Please Note: This article is written for users of the following Microsoft Excel versions: 2007, 2010, 2013, and 2016. If you are using an earlier version (Excel 2003 or earlier), this tip may not work for you. For a version of this tip written specifically for earlier versions of Excel, click here: Converting Numeric Values to Times.

Converting Numeric Values to Times

by Allen Wyatt
(last updated April 22, 2017)

2

Sam has a lot of worksheets that contain times. The problem is that the times are in the format "1300" instead of the format "13:00." Thus, Excel sees them as regular numeric values instead of recognizing them as times. Sam wants them to be converted to actual time values.

There are several ways you can approach this task. One way is to use the TIME function to convert the value to a time, as shown here:

=TIME(LEFT(A1,2),RIGHT(A1,2),)

This formula assumes that the time in cell A1 will always contain four digits. If it does not (for instance, it might be 427 instead of 0427), then the formula needs to be modified slightly:

=TIME(LEFT(A1,LEN(A1)-2),RIGHT(A1,2),)

The formula basically pulls the leftmost digit (or digits) and uses them for the hours argument of the TIME function, and then uses the two rightmost digits for the minutes argument. TIME returns an actual time value, formatted as such in the cell.

A similar formulaic approach can be taken using the TIMEVALUE function:

=TIMEVALUE(REPLACE(A1,LEN(A1)-1,0,":"))

This formula uses REPLACE to insert a colon in the proper place, and then TIMEVALUE converts the result into a time value. You will need to format the resulting cell so that it displays the time as you want.

Another variation on the formulaic approach is to use the TEXT function, in this manner:

=--TEXT(A1,"00\:00")

This returns an actual time value, which you will then need to format properly to be displayed as a time.

Another approach is to simply do the math on the original time to convert it to a time value used by Excel. This is easy once you realize that time values are nothing more than a fractional part of a day. Thus, a time value is a number between 0 and 1, derived by dividing the hours by 24 (the hours in a day) and the minutes by 1440 (the minutes in a day). Here is a formula that does that:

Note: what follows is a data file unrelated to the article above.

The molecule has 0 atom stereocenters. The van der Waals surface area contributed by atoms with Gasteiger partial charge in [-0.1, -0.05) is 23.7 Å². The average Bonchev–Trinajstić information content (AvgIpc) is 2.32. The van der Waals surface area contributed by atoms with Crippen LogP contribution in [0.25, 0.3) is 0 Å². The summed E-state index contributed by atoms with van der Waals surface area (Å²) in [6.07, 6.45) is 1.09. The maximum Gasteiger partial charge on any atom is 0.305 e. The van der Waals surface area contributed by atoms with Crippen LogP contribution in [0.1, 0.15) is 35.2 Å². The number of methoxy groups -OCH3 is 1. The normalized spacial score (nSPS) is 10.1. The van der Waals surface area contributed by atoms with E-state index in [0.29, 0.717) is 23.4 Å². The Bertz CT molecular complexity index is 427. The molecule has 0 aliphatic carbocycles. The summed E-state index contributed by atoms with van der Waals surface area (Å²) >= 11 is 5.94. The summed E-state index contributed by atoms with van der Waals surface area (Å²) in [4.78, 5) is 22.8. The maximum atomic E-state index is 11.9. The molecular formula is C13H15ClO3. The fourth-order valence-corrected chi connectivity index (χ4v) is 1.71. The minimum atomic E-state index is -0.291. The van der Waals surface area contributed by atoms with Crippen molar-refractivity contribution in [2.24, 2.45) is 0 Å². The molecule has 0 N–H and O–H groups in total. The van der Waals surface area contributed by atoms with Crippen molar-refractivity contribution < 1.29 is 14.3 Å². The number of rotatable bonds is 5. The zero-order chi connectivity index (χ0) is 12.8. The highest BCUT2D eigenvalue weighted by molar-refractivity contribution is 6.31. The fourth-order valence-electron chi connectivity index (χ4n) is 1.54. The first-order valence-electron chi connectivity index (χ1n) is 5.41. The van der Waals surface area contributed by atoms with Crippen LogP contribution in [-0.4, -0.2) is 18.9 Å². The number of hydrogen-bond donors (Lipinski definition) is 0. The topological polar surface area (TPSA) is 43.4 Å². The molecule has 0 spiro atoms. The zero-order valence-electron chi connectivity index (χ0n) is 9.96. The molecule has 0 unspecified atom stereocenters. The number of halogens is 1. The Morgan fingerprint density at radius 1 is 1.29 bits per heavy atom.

=INT(A1/100)/24+MOD(A1,100)/1440

This determines the hour portion of the original value, which is then divided by 24. The minute portion (the part left over from the original value) is then divided by 1440 and added to the first part. You can then format the result as a time, and it works perfectly.

All of the formulas described so far utilize a new column in order to do the conversions. This is handy, but you may want to actually convert the value in-place, without the need for a formula. This is where a macro can come in handy. The following macro will convert whatever cells you have selected into time values and format the cells appropriately:

Sub NumberToTime()
    Dim rCell As Range
    Dim iHours As Integer
    Dim iMins As Integer

    For Each rCell In Selection
        If IsNumeric(rCell.Value) And Len(rCell.Value) > 0 Then
            iHours = rCell.Value \ 100
            iMins = rCell.Value Mod 100
            rCell.Value = (iHours + iMins / 60) / 24
            rCell.NumberFormat = "h:mm AM/PM"
        End If
    Next
End Sub

The macro uses an integer division to determine the number of hours (iHours) and stuffs the remainder into iMins. This is then adjusted into a time value and placed back into the cell, which is then formatted as a time. You can change the cell format, if desired, to any of the other time formats supported by Excel.